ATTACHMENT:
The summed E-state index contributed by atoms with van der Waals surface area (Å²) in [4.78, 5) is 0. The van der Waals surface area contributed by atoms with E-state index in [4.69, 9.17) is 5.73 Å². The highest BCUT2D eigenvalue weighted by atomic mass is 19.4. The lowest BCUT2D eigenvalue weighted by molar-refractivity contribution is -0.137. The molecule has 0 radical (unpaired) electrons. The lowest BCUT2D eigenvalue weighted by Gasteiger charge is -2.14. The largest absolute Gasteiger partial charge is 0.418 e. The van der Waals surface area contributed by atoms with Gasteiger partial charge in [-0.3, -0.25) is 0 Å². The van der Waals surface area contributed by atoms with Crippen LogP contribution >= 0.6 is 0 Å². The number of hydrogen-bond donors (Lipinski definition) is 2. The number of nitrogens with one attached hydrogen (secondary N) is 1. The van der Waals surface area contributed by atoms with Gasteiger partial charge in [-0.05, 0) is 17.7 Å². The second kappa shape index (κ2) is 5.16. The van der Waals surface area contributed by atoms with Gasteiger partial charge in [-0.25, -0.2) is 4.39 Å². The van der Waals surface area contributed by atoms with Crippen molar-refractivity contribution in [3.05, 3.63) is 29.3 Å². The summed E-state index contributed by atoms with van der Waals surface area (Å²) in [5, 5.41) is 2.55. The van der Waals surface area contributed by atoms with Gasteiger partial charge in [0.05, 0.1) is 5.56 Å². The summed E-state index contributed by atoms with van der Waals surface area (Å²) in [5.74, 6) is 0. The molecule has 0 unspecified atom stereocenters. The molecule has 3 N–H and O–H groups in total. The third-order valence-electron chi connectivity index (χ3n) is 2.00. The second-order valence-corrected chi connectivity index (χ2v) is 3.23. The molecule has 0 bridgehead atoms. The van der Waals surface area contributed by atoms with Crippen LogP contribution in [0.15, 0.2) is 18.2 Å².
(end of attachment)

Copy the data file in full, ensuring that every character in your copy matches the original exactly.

The summed E-state index contributed by atoms with van der Waals surface area (Å²) in [4.78, 5) is 0. The van der Waals surface area contributed by atoms with E-state index in [4.69, 9.17) is 5.73 Å². The highest BCUT2D eigenvalue weighted by atomic mass is 19.4. The lowest BCUT2D eigenvalue weighted by molar-refractivity contribution is -0.137. The molecule has 0 radical (unpaired) electrons. The lowest BCUT2D eigenvalue weighted by Gasteiger charge is -2.14. The largest absolute Gasteiger partial charge is 0.418 e. The van der Waals surface area contributed by atoms with Gasteiger partial charge in [-0.3, -0.25) is 0 Å². The van der Waals surface area contributed by atoms with Crippen LogP contribution >= 0.6 is 0 Å². The number of hydrogen-bond donors (Lipinski definition) is 2. The number of nitrogens with one attached hydrogen (secondary N) is 1. The van der Waals surface area contributed by atoms with Gasteiger partial charge in [-0.05, 0) is 17.7 Å². The second kappa shape index (κ2) is 5.16. The van der Waals surface area contributed by atoms with Gasteiger partial charge in [-0.25, -0.2) is 4.39 Å². The van der Waals surface area contributed by atoms with Crippen molar-refractivity contribution in [3.05, 3.63) is 29.3 Å². The summed E-state index contributed by atoms with van der Waals surface area (Å²) in [5, 5.41) is 2.55. The van der Waals surface area contributed by atoms with Gasteiger partial charge in [0.05, 0.1) is 5.56 Å². The summed E-state index contributed by atoms with van der Waals surface area (Å²) in [5.74, 6) is 0. The molecule has 0 unspecified atom stereocenters. The molecule has 3 N–H and O–H groups in total. The third-order valence-electron chi connectivity index (χ3n) is 2.00. The second-order valence-corrected chi connectivity index (χ2v) is 3.23. The molecule has 0 bridgehead atoms. The van der Waals surface area contributed by atoms with Crippen LogP contribution in [0.15, 0.2) is 18.2 Å².